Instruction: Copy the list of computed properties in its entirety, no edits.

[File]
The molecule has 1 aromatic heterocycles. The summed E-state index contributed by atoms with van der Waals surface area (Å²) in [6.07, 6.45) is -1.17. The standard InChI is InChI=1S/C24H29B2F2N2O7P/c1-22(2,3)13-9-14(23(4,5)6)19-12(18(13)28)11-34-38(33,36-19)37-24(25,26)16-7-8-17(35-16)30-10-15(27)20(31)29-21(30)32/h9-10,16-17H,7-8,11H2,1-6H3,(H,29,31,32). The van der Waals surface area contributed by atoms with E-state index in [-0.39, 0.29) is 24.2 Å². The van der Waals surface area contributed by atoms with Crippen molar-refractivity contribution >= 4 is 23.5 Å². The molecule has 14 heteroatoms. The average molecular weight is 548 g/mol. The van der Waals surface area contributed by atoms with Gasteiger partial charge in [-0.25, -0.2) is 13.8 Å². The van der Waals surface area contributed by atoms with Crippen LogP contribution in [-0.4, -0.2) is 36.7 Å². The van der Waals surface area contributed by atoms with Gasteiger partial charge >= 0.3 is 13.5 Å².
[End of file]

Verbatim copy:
The molecule has 1 aromatic heterocycles. The summed E-state index contributed by atoms with van der Waals surface area (Å²) in [6.07, 6.45) is -1.17. The standard InChI is InChI=1S/C24H29B2F2N2O7P/c1-22(2,3)13-9-14(23(4,5)6)19-12(18(13)28)11-34-38(33,36-19)37-24(25,26)16-7-8-17(35-16)30-10-15(27)20(31)29-21(30)32/h9-10,16-17H,7-8,11H2,1-6H3,(H,29,31,32). The van der Waals surface area contributed by atoms with E-state index in [-0.39, 0.29) is 24.2 Å². The van der Waals surface area contributed by atoms with Crippen molar-refractivity contribution >= 4 is 23.5 Å². The molecule has 14 heteroatoms. The average molecular weight is 548 g/mol. The van der Waals surface area contributed by atoms with Gasteiger partial charge in [-0.25, -0.2) is 13.8 Å². The van der Waals surface area contributed by atoms with Crippen LogP contribution in [-0.4, -0.2) is 36.7 Å². The van der Waals surface area contributed by atoms with Gasteiger partial charge >= 0.3 is 13.5 Å².